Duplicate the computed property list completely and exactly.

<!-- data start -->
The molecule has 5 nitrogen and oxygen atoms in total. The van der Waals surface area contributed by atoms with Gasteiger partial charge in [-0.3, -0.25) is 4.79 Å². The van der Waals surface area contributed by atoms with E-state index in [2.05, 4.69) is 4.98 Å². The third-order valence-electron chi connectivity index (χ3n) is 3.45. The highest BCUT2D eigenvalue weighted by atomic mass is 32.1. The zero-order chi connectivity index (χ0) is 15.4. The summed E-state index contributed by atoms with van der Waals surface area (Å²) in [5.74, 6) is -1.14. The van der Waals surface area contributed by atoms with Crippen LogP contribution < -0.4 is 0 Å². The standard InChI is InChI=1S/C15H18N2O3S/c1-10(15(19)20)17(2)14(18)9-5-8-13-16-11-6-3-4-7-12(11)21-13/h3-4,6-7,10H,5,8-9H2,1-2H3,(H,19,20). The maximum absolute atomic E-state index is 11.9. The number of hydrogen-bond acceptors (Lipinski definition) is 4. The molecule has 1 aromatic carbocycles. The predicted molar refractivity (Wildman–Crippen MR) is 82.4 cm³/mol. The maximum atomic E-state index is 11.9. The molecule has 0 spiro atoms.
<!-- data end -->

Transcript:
The molecule has 5 nitrogen and oxygen atoms in total. The van der Waals surface area contributed by atoms with Gasteiger partial charge in [-0.3, -0.25) is 4.79 Å². The van der Waals surface area contributed by atoms with E-state index in [2.05, 4.69) is 4.98 Å². The third-order valence-electron chi connectivity index (χ3n) is 3.45. The highest BCUT2D eigenvalue weighted by atomic mass is 32.1. The zero-order chi connectivity index (χ0) is 15.4. The summed E-state index contributed by atoms with van der Waals surface area (Å²) in [5.74, 6) is -1.14. The van der Waals surface area contributed by atoms with Crippen LogP contribution < -0.4 is 0 Å². The standard InChI is InChI=1S/C15H18N2O3S/c1-10(15(19)20)17(2)14(18)9-5-8-13-16-11-6-3-4-7-12(11)21-13/h3-4,6-7,10H,5,8-9H2,1-2H3,(H,19,20). The maximum absolute atomic E-state index is 11.9. The number of hydrogen-bond acceptors (Lipinski definition) is 4. The molecule has 1 aromatic carbocycles. The predicted molar refractivity (Wildman–Crippen MR) is 82.4 cm³/mol. The maximum atomic E-state index is 11.9. The molecule has 0 spiro atoms.